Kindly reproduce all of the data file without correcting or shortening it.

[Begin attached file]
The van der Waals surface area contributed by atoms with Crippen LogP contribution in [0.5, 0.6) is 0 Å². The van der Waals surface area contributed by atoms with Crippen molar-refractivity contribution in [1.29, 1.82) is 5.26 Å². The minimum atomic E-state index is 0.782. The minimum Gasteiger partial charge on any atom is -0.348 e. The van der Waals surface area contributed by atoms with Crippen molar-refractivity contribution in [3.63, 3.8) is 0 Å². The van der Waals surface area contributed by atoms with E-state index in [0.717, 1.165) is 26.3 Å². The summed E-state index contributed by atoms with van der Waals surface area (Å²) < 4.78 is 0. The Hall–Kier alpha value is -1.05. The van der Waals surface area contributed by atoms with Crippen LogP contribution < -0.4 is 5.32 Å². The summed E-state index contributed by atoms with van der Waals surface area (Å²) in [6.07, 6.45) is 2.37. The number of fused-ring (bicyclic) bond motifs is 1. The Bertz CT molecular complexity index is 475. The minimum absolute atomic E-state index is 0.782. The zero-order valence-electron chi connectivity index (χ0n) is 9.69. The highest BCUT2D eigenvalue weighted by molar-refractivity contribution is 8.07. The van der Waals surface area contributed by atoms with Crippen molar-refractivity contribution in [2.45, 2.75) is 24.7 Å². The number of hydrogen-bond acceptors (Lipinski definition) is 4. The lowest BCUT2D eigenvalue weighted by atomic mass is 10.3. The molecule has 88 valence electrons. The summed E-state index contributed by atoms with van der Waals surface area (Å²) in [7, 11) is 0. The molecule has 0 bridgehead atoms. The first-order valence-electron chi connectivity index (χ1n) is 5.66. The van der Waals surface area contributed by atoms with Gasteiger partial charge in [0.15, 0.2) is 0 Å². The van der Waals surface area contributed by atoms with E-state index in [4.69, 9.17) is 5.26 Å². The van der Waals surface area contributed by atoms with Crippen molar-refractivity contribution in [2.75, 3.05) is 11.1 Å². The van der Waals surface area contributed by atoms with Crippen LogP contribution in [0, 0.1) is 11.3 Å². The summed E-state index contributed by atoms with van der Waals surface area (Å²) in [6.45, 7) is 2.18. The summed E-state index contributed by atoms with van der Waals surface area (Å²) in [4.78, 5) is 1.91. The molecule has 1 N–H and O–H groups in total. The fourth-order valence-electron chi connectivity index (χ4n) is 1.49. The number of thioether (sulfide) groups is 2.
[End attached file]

The van der Waals surface area contributed by atoms with Crippen LogP contribution in [0.5, 0.6) is 0 Å². The van der Waals surface area contributed by atoms with Crippen molar-refractivity contribution in [1.29, 1.82) is 5.26 Å². The minimum atomic E-state index is 0.782. The minimum Gasteiger partial charge on any atom is -0.348 e. The van der Waals surface area contributed by atoms with Crippen molar-refractivity contribution in [3.63, 3.8) is 0 Å². The van der Waals surface area contributed by atoms with E-state index in [0.717, 1.165) is 26.3 Å². The summed E-state index contributed by atoms with van der Waals surface area (Å²) < 4.78 is 0. The Hall–Kier alpha value is -1.05. The van der Waals surface area contributed by atoms with Crippen LogP contribution < -0.4 is 5.32 Å². The summed E-state index contributed by atoms with van der Waals surface area (Å²) in [6.07, 6.45) is 2.37. The number of fused-ring (bicyclic) bond motifs is 1. The Bertz CT molecular complexity index is 475. The minimum absolute atomic E-state index is 0.782. The zero-order valence-electron chi connectivity index (χ0n) is 9.69. The highest BCUT2D eigenvalue weighted by molar-refractivity contribution is 8.07. The van der Waals surface area contributed by atoms with Crippen molar-refractivity contribution in [2.45, 2.75) is 24.7 Å². The number of hydrogen-bond acceptors (Lipinski definition) is 4. The lowest BCUT2D eigenvalue weighted by atomic mass is 10.3. The molecule has 88 valence electrons. The summed E-state index contributed by atoms with van der Waals surface area (Å²) in [7, 11) is 0. The molecule has 0 bridgehead atoms. The first-order valence-electron chi connectivity index (χ1n) is 5.66. The van der Waals surface area contributed by atoms with Gasteiger partial charge in [0.15, 0.2) is 0 Å². The van der Waals surface area contributed by atoms with E-state index in [4.69, 9.17) is 5.26 Å². The van der Waals surface area contributed by atoms with Crippen molar-refractivity contribution in [2.75, 3.05) is 11.1 Å². The van der Waals surface area contributed by atoms with Crippen LogP contribution in [0, 0.1) is 11.3 Å². The summed E-state index contributed by atoms with van der Waals surface area (Å²) in [6.45, 7) is 2.18. The summed E-state index contributed by atoms with van der Waals surface area (Å²) in [4.78, 5) is 1.91. The molecule has 1 N–H and O–H groups in total. The fourth-order valence-electron chi connectivity index (χ4n) is 1.49. The number of thioether (sulfide) groups is 2.